Why do humans have an Appendix?

The appendix is a worm-shaped tube attached to the large intestine in the human body. It is an organ that is credited with very little significance and often removed indiscriminately to avoid complications due to infection.

However, modern researchers believe that the appendix has many key functions in the human body and it protects the body’s internal environment from infection.

Appendix

Evolutionary remnant

Although initially it was thought that the appendix does not have any function in humans, evolutionary theories suggest that it might have played a role in digestion of food. A great deal of evidence suggests that the appendix is a vestigial or evolutionary remnant, which means the appendix of our ancestors served a specific purpose.

Charles Darwin, in his books, On the Origin of Species and The Descent of Man, makes clear references to vestigial organs in the human body that were left over as the human species evolved. According to Darwin, these evolutionary remnants represent a function that was critical for survival in the past, but became non-existent over time.

Several biologists support the theory that the appendix is a vestigial organ that was once used by our herbivorous ancestors. It was found that in herbivorous vertebrates, the appendix is comparatively larger and it helped in the digestion of tough herbivorous food such as the bark of a tree.

Some studies suggest that as ancient humans were predominantly herbivorous, they used their appendixes for digestion. However, as humans evolved, they started to include more easily digestible food in their diet and the appendix eventually lost it function. There are scientists who believe that in time the appendix will eventually disappear from the human body.

Role in the immune system

Research in recent years has shown that the human appendix has lymphoid cells, which help the body fight infections. This strongly suggests that the appendix plays a role in the immune system.

The appendix has been found to play a role in mammalian mucosal immune function. It is believed to be involved in extrathymically derived T-lymphocytes and B-lymphocyte-mediated immune responses. It is also said to produce early defences that help prevent serious infections in humans.

B- and T-Lymphocytes

Role in the digestive system

According to researchers from the Duke University Medical Center, the appendix does have a key function - it produces and stores good microbes for the human gut.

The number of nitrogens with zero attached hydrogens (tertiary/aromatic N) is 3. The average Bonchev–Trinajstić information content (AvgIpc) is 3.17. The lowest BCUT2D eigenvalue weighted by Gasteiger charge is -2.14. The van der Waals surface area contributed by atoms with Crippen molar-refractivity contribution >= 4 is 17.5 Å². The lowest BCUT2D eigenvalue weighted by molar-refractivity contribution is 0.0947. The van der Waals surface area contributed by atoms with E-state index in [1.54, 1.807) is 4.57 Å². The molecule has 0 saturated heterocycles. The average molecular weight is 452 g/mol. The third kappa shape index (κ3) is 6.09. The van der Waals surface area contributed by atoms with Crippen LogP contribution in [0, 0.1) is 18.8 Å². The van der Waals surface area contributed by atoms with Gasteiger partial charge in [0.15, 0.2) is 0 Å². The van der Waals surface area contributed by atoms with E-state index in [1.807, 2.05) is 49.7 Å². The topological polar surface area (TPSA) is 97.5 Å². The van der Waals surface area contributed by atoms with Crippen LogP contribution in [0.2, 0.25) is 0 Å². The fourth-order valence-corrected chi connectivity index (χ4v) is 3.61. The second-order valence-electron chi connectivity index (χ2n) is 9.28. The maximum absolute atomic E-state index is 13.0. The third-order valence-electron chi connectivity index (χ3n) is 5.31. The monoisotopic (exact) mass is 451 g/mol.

The research team, comprising immunologists, say that our digestive system is rich in bacteria that are not only harmless but also helpful to us in the digestion of food that we eat.

These good microbes are often flushed out from the body when we suffer from diseases such as dysentery or cholera, thus upsetting the digestive system. This is when our appendix releases its stock of good bacteria and "reboots" our digestive system, according to the researchers. This study has been published online in the Journal of Theoretical Biology.

According to Dr. Bill Parker, who is part of the research team that established the theory of the usefulness of appendix, the fact that the appendix is located at the lower part of the large intestine through which food and microbes pass, supports the theory that the appendix has some function related to the microbial flora of the digestive system.

Other studies suggest that this structure also has a role in the movement and removal of waste in our digestive system.

Conditions affecting the appendix

In humans, common diseases affecting the appendix are appendicitis and carcinoid tumors. Although scientists believe that the appendix has useful functions in the body, they recommend the removal of the diseased appendix, as untreated appendicitis or appendix cancer can be fatal and also because its removal is not seen to cause any ill effects.

Appendicitis symptoms

Reviewed by Yolanda Smith, BPharm

Sources:

Further Reading

Last Updated: Dec 12, 2016

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